A passive radiator speaker is a simple device that increases the low frequency response (Bass) of a speaker system*. When used properly, a passive radiator can give a speaker system the comparable performance characteristics of a much larger system; that’s the point, in a nutshell.
A lot of air needs to be moved in order to produce audible bass frequencies. Traditionally, when it comes to bass production, a larger woofer meant louder, clearer bass. Passive radiator technology has broken this tradition.
A passive radiator looks like a normal driver (speaker) from the front, but on the backside, it appears to have had all of its “guts” removed. See the picture on the right. A passive radiator is a speaker without the magnet, and electronic structure attached to it; it is just the cone, suspension, and frame. Really though, a normal speaker can be used as a passive radiator, the “guts” would just be superfluous.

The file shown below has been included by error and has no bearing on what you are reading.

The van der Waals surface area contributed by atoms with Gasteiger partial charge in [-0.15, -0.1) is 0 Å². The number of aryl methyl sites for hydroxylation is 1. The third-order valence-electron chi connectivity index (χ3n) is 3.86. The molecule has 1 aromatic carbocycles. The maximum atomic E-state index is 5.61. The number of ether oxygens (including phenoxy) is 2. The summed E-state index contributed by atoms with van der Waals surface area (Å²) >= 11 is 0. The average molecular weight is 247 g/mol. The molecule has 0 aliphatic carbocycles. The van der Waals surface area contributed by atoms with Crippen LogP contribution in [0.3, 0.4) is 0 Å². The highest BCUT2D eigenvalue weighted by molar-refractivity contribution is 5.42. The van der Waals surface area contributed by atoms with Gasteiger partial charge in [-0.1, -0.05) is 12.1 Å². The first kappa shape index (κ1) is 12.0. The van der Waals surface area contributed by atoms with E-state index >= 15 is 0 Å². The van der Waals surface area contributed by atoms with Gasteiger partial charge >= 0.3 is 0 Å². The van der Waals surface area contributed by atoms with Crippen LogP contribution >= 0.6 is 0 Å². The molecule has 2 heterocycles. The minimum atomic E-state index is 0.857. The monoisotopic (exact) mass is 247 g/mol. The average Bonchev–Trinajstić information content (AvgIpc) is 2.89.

Basically, a passive radiator is a reactionary device as the name suggests. When a driver (such as a subwoofer) is mounted to a sealed speaker box (enclosure), the physical forward/back movement of the speaker affects the internal air pressure of the enclosure. When a passive radiator is mounted to the same speaker box, the internal air pressure fluctuations (caused by the movement of the driving speaker) causes the passive radiator to begin moving forward/back as if it was also a driven speaker. When the passive radiator moves, it creates sound frequencies just as a normal driver does. The diagram below shows how a passive radiator functions.